The young nanny who orchestrated an elaborate plot, including a fake pregnancy, to kidnap a newborn baby will soon be released from prison.

Nadene Faye Manukau-Togiavalu appeared for her third parole hearing today and will now be freed in December, the Parole Board confirmed to the Herald.

The Parole Board's written decision and reasons are expected to be published within the next 10 days.

Time on parole is included as part of a person's sentence, with Manukau-Togiavalu's due to end on August 30, 2020.

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The parents of the kidnapped baby girl, who was just 11 days old at the time, told the Herald Manukau-Togiavalu's impending release was "massively disappointing".

"The whole legal process was a drawn-out saga," the father told the Herald today.

He also wished to warn other parents of Manukau-Togiavalu, whom he still considered to be "clearly a danger to the community, especially babies and young children".

The parents have earlier told the Herald their daughter's kidnapping has caused "lasting and considerable damage" and described it as a "living nightmare".

Manukau-Togiavalu was jailed for three years last July after her plot to kidnap the baby was revealed.

The now 23-year-old had been declined an early release by the Parole Board in May.

Before today's hearing, the board had requested a psychological assessment of Manukau-Togiavalu to evaluate her level of risk and the progress she has made while undertaking her treatment programmes.

While behind bars Manukau-Togiavalu has completed a rehabilitation programme and has told the Parole Board she learned how to identify high-risk situations in relationships and associates.

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The minimum security prisoner has had several incidents while in prison, including one with a prison guard.

"There have in the past, been a number of misconducts," the board's May decision reads.

"The most recent was for fighting with or assaulting another prisoner in January of this year. There has also been an incident where Ms Manukau-Togiavalu sprayed disinfectant towards a prison officer."

Nadene Manukau-Togiavalu appears for sentencing as baby’s parents read victim impact statements. / Michael Craig

The courts have earlier heard that much of Manukau-Togiavalu's offending may have stemmed from the killing of her cousin - rising rugby league star Luke Tipene.

Tipene died after he was stabbed in the neck with a broken beer bottle by Vincent Skeen during a brawl outside a party in central Auckland in November 2014.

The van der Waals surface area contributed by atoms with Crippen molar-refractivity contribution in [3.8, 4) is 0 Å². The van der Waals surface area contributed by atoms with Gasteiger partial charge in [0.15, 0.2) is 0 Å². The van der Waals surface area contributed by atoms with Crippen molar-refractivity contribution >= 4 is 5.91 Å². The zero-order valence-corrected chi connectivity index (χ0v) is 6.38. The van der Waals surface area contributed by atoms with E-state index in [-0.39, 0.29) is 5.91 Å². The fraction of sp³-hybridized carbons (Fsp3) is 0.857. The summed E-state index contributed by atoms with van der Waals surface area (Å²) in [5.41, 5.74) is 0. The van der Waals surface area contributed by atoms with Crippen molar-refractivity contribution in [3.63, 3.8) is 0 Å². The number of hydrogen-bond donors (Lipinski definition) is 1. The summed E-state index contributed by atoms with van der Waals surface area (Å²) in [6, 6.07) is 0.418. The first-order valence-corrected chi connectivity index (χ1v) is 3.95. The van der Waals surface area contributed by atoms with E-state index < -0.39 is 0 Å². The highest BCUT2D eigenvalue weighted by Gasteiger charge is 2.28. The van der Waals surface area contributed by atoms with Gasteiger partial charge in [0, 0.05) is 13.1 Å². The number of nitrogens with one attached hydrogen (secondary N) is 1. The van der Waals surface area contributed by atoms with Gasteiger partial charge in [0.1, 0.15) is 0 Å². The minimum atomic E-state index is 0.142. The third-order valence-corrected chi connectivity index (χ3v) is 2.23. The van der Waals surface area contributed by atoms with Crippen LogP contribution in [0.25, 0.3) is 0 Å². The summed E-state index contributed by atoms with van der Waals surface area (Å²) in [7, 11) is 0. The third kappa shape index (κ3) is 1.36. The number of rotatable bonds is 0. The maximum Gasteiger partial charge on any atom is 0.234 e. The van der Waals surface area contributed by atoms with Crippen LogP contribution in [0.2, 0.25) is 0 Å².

Manukau-Togiavalu held her 17-year-old cousin in her arms as he bled to death and later gave evidence at Skeen's murder trial and retrial.

The kidnapping plot began after Manukau-Togiavalu developed the fantasy she had given birth to a boy but had adopted him out.

She then began to spread the lie and told people she wanted her baby back.

Her scam included a hoax baby shower and realistic pregnancy suit to convince her family and friends.

Nadene Manukau-Togiavalu wore a fake pregnancy suit during her hoax baby shower before the kidnapping. Photo / Supplied
Nadene Manukau-Togiavalu wore a fake pregnancy suit during her hoax baby shower before the kidnapping. Photo / Supplied

After duping a nanny agency, Manukau-Togiavalu then began working for an Auckland family and caring for their newborn girl at their Epsom home.

She devised a plan to kidnap the baby and also enlisted the help of her younger cousin Sydnee Shaunna Taulapapa.

In the early hours of August 9, 2017 the baby was taken.

A creeping and balaclava-clad Taulapapa entered through the back door, with the chilling scene caught on CCTV cameras.

The baby's parents and about 80 police launched a major search to find the newborn, who was discovered later that afternoon with Taulapapa in a car in the suburb of Favona.

Sydnee Shaunna Taulapapa, pictured during her High Court sentencing. Photo / Sam Hurley
Sydnee Shaunna Taulapapa, pictured during her High Court sentencing. Photo / Sam Hurley

Manukau-Togiavalu was also convicted and discharged for burglary, criminal harassment, making an intimate visual recording and dishonestly using a document.

Taulapapa, meanwhile, was discharged without conviction for kidnapping and burglary after she was conned into believing her cousin's delusional tales.

She was, however, ordered to complete 400 hours' community work and pay $2000 to the baby's parents, or a children's charity.

The money was donated to fertility research.

The Crown, seeking a conviction for Taulapapa, later unsuccessfully challenged the sentence in the Court of Appeal.